Can a basic physics problem give you insight into math?
For example, mathematically
which is easy to verify using the angle addition formula.
I came across this formula while solving a simple problem in statics.
Imagine the classic “block on an inclined plane”. Gravity () pulls the block down, and you push () on it sideways, like this:
What is the minimum coefficient of static friction to keep the block stationary? In order to calculate this, we need to know the component of force parallel to the plane.
First look at gravity. We want to find the green component .
Let’s say the positive direction is to the right. Then gravity is pulling backwards some, so is negative. I know it’s either a sine or cosine of , and in the limit as I see that , so
Then we look at the pushing force.
A similar procedure gives
So the total force in the direction of the ramp is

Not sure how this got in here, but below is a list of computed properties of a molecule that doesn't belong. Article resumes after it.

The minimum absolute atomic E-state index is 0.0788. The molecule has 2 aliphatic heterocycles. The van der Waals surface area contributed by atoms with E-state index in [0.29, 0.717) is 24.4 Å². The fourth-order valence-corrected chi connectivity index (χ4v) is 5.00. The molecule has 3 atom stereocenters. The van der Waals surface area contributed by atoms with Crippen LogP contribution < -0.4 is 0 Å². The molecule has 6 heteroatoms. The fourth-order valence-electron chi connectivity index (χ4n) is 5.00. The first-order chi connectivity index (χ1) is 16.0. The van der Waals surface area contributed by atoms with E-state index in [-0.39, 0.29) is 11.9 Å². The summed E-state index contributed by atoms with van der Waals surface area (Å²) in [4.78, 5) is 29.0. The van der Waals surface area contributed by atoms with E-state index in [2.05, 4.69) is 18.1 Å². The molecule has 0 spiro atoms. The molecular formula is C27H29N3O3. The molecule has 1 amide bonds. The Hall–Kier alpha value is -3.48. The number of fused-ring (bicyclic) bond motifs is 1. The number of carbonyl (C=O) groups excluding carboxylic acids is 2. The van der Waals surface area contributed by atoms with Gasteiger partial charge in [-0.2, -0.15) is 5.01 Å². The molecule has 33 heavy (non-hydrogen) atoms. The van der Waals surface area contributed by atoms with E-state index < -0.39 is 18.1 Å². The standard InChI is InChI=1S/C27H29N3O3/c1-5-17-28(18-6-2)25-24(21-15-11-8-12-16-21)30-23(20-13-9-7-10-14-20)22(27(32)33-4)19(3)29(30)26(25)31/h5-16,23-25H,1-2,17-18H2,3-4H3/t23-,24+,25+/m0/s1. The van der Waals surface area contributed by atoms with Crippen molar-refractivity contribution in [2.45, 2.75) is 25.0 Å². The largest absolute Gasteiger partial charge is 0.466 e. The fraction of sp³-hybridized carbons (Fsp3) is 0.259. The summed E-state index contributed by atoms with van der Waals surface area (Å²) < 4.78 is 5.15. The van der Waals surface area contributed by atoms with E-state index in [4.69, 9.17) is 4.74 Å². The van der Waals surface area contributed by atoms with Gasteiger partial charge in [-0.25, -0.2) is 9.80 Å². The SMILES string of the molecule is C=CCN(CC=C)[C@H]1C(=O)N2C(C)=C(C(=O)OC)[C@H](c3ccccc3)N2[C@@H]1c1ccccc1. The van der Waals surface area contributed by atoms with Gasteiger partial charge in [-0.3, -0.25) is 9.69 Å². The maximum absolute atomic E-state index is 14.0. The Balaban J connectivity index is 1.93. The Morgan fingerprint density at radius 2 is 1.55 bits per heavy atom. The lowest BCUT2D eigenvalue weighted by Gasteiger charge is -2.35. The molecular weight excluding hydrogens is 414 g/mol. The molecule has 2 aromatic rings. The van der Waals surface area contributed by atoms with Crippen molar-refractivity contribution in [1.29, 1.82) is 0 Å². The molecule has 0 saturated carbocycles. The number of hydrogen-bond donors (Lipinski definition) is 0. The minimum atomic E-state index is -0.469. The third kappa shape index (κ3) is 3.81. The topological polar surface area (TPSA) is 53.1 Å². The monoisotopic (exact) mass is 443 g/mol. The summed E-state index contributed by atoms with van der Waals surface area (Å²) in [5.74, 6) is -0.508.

In the special case where the force is
Now we will find this component of the force another way. We start by tip-to-tail adding the force of gravity and the force of the push. They’re at right angles, and assuming they’re equal in magnitude we get a resultant force with length that bisects the angle between the gravity and pushing forces.
The angle between this resultant force and the plane is .
The component of this force along the plane is then the cosine of , so the force along the direction of the plane is
and since it’s the same quantity we calculated before, we have
There is no physics in this calculation, but if you had simply asked me to write as a single trig function, I wouldn’t have thought to approach it like this.